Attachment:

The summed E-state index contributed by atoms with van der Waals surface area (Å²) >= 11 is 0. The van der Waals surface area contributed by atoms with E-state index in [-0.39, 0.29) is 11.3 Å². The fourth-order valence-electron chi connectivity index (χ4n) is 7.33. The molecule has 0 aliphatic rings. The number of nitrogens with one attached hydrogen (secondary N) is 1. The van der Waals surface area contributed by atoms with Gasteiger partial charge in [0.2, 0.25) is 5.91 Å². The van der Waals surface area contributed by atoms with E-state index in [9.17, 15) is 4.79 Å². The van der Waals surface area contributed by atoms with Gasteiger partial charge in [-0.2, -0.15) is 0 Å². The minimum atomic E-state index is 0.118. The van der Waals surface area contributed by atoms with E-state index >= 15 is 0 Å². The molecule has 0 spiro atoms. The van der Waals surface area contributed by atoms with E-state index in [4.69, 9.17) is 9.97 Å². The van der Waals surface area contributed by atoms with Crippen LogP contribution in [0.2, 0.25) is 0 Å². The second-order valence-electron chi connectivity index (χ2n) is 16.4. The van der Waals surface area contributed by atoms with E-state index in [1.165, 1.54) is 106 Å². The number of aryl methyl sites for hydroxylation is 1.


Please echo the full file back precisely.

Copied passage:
The summed E-state index contributed by atoms with van der Waals surface area (Å²) >= 11 is 0. The van der Waals surface area contributed by atoms with E-state index in [-0.39, 0.29) is 11.3 Å². The fourth-order valence-electron chi connectivity index (χ4n) is 7.33. The molecule has 0 aliphatic rings. The number of nitrogens with one attached hydrogen (secondary N) is 1. The van der Waals surface area contributed by atoms with Gasteiger partial charge in [0.2, 0.25) is 5.91 Å². The van der Waals surface area contributed by atoms with E-state index in [9.17, 15) is 4.79 Å². The van der Waals surface area contributed by atoms with Gasteiger partial charge in [-0.2, -0.15) is 0 Å². The minimum atomic E-state index is 0.118. The van der Waals surface area contributed by atoms with E-state index >= 15 is 0 Å². The molecule has 0 spiro atoms. The van der Waals surface area contributed by atoms with E-state index in [4.69, 9.17) is 9.97 Å². The van der Waals surface area contributed by atoms with Crippen LogP contribution in [0.2, 0.25) is 0 Å². The second-order valence-electron chi connectivity index (χ2n) is 16.4. The van der Waals surface area contributed by atoms with E-state index in [1.165, 1.54) is 106 Å². The number of aryl methyl sites for hydroxylation is 1.